At the beginning, the series doesn’t really manage to get a hold of anybody’s particular interests and instead makes the characters seem flat and generic. Although in the meantime Tenmon’s piano-heavy score (he composed 5 Centimeters per Second and has worked with Minori in the past) is such a beauty to behold.
It is such a meek and gentle concert composed of romantic sonatas that sometimes will attract fans of the romance genre. It really did add a whole lot to the emotions displayed and made them more intense and sincere for the viewer.
The opening theme called “Euphoric Field” may be where the words “EF” in the title come from, but regardless the opening theme is absolutely astonishing! The song is in English and there is Japanese version, but the English one is slightly better because it’s more expressive, even if isn’t performer Elisa’s first language. Anyhow, it is a song that not only fits the anime almost perfectly but it is very emotional and sincere, it’s like you can feel the emotions the lyrics are trying to relate, it is unreal. There are a bunch of ending themes and all are quite nice to listen to, because they are relaxing, though the opening is definitely the gold. Much praise to Tenmon and Elisa for their phenomenal work in the opening song.
Another one (aside from its slow pacing at the beginning) of its great weaknesses found here lies in its length, or perhaps could be its source material. Because one out of all of the stories here is not very well explored. Kei and Kyosuke’s respectively was barely covered. It leaves them behind the scenes for the most part. We would have been more involved and attached to them if they would have perhaps expanded the series a few more episodes in order to explore more of both stories. In those episodes the studio Shaft could have also expanded on the backgrounds of Yuko Amamiya; a beautiful maiden resembling the virgin Mary as she’s usually in a chapel and Yu Himura; a mysterious yet gifted violinist who is heavily linked to Yuko and the main characters. I realize both of their roles in the visual novel were also minimal but still… A bit more insight would have been nice, though I’ve come to know that Ef~ A Tale of Melodies expands on both of their stories.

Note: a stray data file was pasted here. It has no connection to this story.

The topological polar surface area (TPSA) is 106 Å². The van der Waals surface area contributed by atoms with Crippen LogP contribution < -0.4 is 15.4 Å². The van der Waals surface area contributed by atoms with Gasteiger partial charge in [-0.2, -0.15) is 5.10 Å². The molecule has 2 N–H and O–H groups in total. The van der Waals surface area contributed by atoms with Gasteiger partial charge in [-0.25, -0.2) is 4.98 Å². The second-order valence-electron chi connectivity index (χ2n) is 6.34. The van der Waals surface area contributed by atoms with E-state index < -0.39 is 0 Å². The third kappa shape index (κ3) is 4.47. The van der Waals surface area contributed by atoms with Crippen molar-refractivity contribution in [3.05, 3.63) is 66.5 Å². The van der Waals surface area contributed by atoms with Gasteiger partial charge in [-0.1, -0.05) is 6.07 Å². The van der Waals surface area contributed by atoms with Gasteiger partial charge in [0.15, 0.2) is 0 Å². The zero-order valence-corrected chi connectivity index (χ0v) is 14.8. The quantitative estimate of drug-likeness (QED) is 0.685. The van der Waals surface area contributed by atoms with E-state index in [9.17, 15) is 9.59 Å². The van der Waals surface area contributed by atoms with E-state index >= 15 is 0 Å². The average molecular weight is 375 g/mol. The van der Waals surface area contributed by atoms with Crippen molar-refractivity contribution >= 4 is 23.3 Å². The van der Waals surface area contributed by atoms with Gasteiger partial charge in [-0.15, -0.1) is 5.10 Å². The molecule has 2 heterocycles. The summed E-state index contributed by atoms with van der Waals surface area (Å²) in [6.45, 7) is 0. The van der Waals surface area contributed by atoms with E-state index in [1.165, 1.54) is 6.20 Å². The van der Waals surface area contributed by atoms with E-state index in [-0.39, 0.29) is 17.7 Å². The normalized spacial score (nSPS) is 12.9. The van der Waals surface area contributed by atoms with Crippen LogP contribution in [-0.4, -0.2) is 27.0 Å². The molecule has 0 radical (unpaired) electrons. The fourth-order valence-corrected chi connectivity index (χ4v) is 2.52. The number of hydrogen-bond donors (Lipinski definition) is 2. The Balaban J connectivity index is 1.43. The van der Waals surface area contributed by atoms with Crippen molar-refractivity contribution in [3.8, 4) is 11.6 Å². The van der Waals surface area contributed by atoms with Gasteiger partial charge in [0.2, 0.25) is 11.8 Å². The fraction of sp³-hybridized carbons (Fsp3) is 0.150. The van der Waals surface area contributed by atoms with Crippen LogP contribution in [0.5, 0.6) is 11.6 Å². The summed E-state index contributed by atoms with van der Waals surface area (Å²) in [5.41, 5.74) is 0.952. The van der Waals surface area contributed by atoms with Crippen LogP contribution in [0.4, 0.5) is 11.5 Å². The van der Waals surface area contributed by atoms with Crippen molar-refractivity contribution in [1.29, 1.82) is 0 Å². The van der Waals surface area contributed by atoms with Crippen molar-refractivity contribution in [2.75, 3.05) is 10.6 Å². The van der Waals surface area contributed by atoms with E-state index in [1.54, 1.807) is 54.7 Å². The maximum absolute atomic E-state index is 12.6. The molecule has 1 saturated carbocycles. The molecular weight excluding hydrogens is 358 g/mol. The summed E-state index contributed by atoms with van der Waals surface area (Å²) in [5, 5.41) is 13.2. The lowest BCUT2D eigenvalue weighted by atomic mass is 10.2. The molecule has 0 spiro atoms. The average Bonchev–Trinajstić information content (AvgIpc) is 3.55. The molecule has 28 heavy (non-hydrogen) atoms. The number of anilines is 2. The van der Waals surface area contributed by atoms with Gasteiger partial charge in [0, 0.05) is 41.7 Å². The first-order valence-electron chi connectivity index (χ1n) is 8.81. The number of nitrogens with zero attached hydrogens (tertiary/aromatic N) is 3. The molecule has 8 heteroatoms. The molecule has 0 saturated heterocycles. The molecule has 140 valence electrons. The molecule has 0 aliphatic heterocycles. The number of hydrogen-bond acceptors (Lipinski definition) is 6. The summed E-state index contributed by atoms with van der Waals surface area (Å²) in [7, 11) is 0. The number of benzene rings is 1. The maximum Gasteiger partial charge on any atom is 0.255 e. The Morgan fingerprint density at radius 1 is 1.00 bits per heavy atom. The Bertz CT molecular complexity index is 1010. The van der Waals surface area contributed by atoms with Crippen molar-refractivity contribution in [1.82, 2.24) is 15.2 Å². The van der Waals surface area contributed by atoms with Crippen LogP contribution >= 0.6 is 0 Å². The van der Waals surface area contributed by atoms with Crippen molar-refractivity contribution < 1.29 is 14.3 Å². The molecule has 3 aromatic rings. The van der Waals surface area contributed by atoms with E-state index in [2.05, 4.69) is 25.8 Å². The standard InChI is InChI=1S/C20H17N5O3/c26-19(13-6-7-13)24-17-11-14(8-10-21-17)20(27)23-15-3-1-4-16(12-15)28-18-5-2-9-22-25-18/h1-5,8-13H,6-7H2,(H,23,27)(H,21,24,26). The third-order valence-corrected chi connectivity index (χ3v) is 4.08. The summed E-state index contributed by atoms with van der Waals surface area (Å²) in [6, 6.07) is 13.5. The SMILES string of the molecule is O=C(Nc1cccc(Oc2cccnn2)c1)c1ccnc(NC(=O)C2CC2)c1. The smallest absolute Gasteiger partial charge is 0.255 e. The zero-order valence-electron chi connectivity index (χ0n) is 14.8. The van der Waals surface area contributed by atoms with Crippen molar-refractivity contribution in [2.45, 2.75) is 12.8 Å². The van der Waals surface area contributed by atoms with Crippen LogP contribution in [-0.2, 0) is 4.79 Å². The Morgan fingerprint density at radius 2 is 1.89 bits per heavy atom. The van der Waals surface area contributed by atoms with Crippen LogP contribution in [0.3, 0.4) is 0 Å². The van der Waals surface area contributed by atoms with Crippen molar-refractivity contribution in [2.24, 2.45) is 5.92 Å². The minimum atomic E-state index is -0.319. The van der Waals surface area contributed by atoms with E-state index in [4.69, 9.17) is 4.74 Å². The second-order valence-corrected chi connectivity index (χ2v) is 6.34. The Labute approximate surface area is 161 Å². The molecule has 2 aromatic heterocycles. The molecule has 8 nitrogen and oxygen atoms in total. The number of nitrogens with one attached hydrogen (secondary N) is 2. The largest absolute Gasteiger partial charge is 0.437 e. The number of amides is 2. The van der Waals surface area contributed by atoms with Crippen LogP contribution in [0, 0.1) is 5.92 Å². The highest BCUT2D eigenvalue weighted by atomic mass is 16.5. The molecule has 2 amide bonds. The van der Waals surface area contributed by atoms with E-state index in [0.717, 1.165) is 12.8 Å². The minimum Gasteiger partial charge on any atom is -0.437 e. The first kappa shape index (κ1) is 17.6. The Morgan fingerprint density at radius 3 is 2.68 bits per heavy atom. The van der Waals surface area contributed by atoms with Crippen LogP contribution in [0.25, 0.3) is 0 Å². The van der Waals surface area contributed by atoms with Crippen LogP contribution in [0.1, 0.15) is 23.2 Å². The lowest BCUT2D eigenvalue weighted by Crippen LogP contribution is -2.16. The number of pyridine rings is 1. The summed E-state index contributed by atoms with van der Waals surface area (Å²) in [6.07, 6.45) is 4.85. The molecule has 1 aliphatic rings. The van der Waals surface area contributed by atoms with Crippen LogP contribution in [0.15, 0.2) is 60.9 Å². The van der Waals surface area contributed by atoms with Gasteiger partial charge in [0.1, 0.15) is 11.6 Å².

Once finished, this series has some very interesting similarities to Kanon from Key as one will notice. Both revolve around memory, pain and loss, and even the themes of miracles. Very similar indeed, as miracles play a huge part at the end of the tale, and in fact have a lot to do with the ending itself. The story however, unlike Kanon does not manage to tie up everything together and leaves the ends loose. It always opens the possibility of a potential sequel and would actually not be hasty to discard since Minori has already released the sequel to Ef~ A Tale of Two which is what this show is based on called Ef~ The Latter Tale expanding on where the story leaves off.
The final quality this show has is heart. And a lot of it. This is what truly made it so endearing. At the ending you expect a tragedy but instead you get the opposite, and after seeing the amounts of suffering and tribulation these individuals are put through, you won’t want a tragic ending but you sense it. Fortunately, it doesn’t happen and everyone gets a second chance to start over a new leaf, and believe this: when this happens, you just might feel a big and uncomfortable, but reassuring lump in your throat, and you even might shed a tear or two. It’s that moving and “feel-good”, though it takes a while to arrive there so just be patient.